Saturday, March 31, 2012
Thursday, March 29, 2012
Mr I. N. J. Culbard and myself, along with colourist Patricia Mulvihill and letterer Travis Lanham, wish to thank everybody very much for the enthusiastic and positive reception that has been afforded to the first issue of our new publication - The New Deadwardians. The first issue was published this week, and it’s already prompted a very creditable reaction*
We’re simply delighted with the response, as is our editor Will Dennis and everyone at Vertigo, and we hope you’ll stay along for the ride as the series continues, and maybe even spread the good word too. If the series is a success, we’ve got other Deadwardians tales we’d very much like the opportunity to tell.
To celebrate this occasion, it’s time for another blog competition, and a dead posh one it is too. Mr Culbard and I have signed, with our own fair marker pens, two copies of the first issue - the standard version and the variant cover. I will happily send them to the winner.
What do you have to do? Just post a link here to the blog (or email the site) with the most amusing or exotic place you’ve been able to place the phrase ‘The New Deadwardians’. A camera phone snap or a screengrab will do. Have you put it in your Facebook status? Have you spelled it out in magnetic letters on the side of your fridge? Have you written it on a sheet of paper and held it up in front of you on the beach in the Maldives? Have you painted it on the side of Big Ben (okay, don’t actually do that last one)? Entries will be judged on originality and amusement, and our decision will be entirely mercurial and whimsical. Good luck. Entries in by the last week in April, please (in time for the second issue!).
Now I’m off to take Mr Culbard to get the cure, as he’s been showing distinct tendencies of late and the next issue mustn’t fall behind.
Good day to you!
* I can usually tell because of the overnight bump in Twitter followers ;)
Monday, March 26, 2012
Sunday, March 25, 2012
Saturday, March 24, 2012
By rights, and with an infinite number of damn fine monkeys at my disposal, turning out word-counts to order should be easy as peas. Picture me (and I’m sure you do, having no better ways to fill your time*), and I’m certain you picture a one-man manufacturing process, like something from the peak period of the Manchester mills, streaming out vast yardage of words that are pneumatically wound onto bales and then taken to Liverpool by dray for wholesale use in a million everyday knick-knacks, such as novels, superhero comics, shopping lists and emails.
All the while making a deafening clickety-clackety noise.
Well, it’s not like that. For a start, a lot of my time is taken up with secondary but vital parts of the writer’s craft, such as hunting for tea-bags, and inventively swearing at telemarketers (“Cock the fuck off, Arse-bag!”). Also, staring out of the window with a rope of drool depending from the corner of my lip takes a fuck of a long time, okay?
It’s also worth noting. No, seriously, it is. Really useful, I’ve found.
The thing is, writing [insert stupid number] novels doesn’t hone your craft. It just multiplies the ways you can find to write books. It’s not like I got to [insert smaller, but nevertheless still stupid number] novels and thought, “that’s it, then. That’s how it’s done. That’s The Method.” Each one has been a different experience. There’s not a single trick, tip or shortcut I learned writing any one of those [insert original stupid number] that proved to be remotely helpful with the one after.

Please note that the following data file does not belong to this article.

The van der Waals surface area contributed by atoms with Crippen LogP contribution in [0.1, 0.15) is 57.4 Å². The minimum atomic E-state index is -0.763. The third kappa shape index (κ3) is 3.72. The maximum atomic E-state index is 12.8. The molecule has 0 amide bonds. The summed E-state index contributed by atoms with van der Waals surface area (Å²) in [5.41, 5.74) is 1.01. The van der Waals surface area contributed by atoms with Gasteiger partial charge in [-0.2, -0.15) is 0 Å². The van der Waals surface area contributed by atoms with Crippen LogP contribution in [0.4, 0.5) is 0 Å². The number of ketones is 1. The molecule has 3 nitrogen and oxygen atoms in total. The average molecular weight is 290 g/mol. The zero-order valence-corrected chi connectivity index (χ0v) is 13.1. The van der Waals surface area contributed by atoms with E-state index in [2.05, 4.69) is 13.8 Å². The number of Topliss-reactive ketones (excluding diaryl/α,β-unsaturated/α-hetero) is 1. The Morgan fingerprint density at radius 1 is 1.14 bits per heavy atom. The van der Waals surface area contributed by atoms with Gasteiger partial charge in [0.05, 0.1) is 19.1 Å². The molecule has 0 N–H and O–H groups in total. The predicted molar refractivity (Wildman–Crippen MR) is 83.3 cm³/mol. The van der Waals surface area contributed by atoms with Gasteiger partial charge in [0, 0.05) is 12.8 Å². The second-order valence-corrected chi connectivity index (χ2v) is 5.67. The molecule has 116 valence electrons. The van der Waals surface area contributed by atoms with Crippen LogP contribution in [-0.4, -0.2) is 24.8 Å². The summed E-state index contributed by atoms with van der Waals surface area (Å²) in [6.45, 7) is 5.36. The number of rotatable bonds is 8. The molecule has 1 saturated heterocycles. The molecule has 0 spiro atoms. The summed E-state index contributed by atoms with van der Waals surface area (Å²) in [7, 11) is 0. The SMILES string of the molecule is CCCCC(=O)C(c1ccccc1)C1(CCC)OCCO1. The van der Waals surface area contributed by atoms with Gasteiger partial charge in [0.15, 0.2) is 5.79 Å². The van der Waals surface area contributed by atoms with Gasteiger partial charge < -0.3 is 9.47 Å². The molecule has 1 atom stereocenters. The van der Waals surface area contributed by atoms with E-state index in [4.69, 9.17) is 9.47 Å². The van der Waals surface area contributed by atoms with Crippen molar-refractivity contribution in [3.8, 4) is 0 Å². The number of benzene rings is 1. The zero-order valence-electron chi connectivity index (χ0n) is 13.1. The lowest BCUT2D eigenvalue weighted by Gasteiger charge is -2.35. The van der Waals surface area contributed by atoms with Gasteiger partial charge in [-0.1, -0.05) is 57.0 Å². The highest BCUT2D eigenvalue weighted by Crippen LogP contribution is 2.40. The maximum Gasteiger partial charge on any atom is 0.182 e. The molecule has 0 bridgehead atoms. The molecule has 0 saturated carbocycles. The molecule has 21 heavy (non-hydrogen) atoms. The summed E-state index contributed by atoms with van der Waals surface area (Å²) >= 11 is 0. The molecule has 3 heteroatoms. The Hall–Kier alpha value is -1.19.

The novel writing process used to be all about productivity, and charging along, milling out words while heading for the glorious horizon. Plots were like napkins at the drive through. You take them, even though you won’t actually need them unless there’s a seriously messy upset.
Nowadays, writing is a lot more thinking up front. Thinking, and notes. For weeks, even months. Then there’s a frenzied, almost feverish period of writing. That’s how Know No Fear was. I’m wondering if that’s how Pariah will be. The me that wrote Necropolis or Riders of the Dead would in no way whatsoever recognise the me writing Pariah. Or my process. The process is like a live snake. Every time I add another book to the [insert stupid number and add one], it squirms around to find a new way to slip out, a new way to break free.
I don’t blog enough. There! I knew there was a point to this. I don’t blog enough. It ought to be really easy to put out a few hundred words every few days, especially given my mill full of monkeys. I should barely notice a blog. But it doesn’t work like that, and I’ve worked out that it’s because of the process. I think of myself as very disciplined, focused and regimented, at my desk early, working away, but in truth every book, every day is the start of an mysterious adventure. Adding in something else like Write A Short Blog Every Day to the "To Do" list, and it’s just one more thing that, at the end of the day, you can look at and sigh, “Shit, that didn’t happen.”
Nik’s managing to blog every day. It’s incredibly impressive (I’m referring to the frequency of the output, but the blog itself is also impressive and I urge you to check it out). I look at myself and see that the monkeys have written Could Do Better in red in my margin.
So I wrote this blog post to tell you that I’m absolutely not going to be writing a blog every day. Writing a blog saying I’m going to try to write a blog post every day is tantamount to failing before you even start. It’s tempting fate.
But let’s see if I can do it slightly more frequently, shall we?
*Standard irony engaged, Captain.